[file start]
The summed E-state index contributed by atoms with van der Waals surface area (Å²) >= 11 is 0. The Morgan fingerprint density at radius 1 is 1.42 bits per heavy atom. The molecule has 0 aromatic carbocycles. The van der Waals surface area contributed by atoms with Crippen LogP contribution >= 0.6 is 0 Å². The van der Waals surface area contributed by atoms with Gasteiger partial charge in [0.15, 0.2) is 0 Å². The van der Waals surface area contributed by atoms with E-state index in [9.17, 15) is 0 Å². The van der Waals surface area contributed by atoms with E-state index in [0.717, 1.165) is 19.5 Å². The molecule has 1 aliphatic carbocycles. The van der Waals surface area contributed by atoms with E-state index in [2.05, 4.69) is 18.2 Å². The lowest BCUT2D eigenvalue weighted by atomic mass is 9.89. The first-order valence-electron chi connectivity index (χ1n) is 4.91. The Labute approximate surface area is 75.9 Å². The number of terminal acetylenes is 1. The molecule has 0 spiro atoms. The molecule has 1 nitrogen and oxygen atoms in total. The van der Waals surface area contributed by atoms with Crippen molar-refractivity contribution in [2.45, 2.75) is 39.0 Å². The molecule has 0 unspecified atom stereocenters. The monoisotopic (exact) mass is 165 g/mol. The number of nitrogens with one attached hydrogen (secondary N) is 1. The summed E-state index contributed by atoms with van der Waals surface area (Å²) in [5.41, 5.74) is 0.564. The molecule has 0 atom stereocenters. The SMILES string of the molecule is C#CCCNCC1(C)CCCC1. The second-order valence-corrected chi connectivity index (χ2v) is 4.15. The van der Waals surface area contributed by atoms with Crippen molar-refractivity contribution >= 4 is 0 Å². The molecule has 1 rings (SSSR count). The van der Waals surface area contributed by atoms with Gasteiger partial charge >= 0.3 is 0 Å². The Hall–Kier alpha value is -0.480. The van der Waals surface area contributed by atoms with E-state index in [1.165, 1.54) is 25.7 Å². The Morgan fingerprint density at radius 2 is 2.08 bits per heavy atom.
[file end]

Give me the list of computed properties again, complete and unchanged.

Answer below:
The summed E-state index contributed by atoms with van der Waals surface area (Å²) >= 11 is 0. The Morgan fingerprint density at radius 1 is 1.42 bits per heavy atom. The molecule has 0 aromatic carbocycles. The van der Waals surface area contributed by atoms with Crippen LogP contribution >= 0.6 is 0 Å². The van der Waals surface area contributed by atoms with Gasteiger partial charge in [0.15, 0.2) is 0 Å². The van der Waals surface area contributed by atoms with E-state index in [9.17, 15) is 0 Å². The van der Waals surface area contributed by atoms with E-state index in [0.717, 1.165) is 19.5 Å². The molecule has 1 aliphatic carbocycles. The van der Waals surface area contributed by atoms with E-state index in [2.05, 4.69) is 18.2 Å². The lowest BCUT2D eigenvalue weighted by atomic mass is 9.89. The first-order valence-electron chi connectivity index (χ1n) is 4.91. The Labute approximate surface area is 75.9 Å². The number of terminal acetylenes is 1. The molecule has 0 spiro atoms. The molecule has 1 nitrogen and oxygen atoms in total. The van der Waals surface area contributed by atoms with Crippen molar-refractivity contribution in [2.45, 2.75) is 39.0 Å². The molecule has 0 unspecified atom stereocenters. The monoisotopic (exact) mass is 165 g/mol. The number of nitrogens with one attached hydrogen (secondary N) is 1. The summed E-state index contributed by atoms with van der Waals surface area (Å²) in [5.41, 5.74) is 0.564. The molecule has 0 atom stereocenters. The SMILES string of the molecule is C#CCCNCC1(C)CCCC1. The second-order valence-corrected chi connectivity index (χ2v) is 4.15. The van der Waals surface area contributed by atoms with Crippen molar-refractivity contribution >= 4 is 0 Å². The molecule has 1 rings (SSSR count). The van der Waals surface area contributed by atoms with Gasteiger partial charge >= 0.3 is 0 Å². The Hall–Kier alpha value is -0.480. The van der Waals surface area contributed by atoms with E-state index in [1.165, 1.54) is 25.7 Å². The Morgan fingerprint density at radius 2 is 2.08 bits per heavy atom.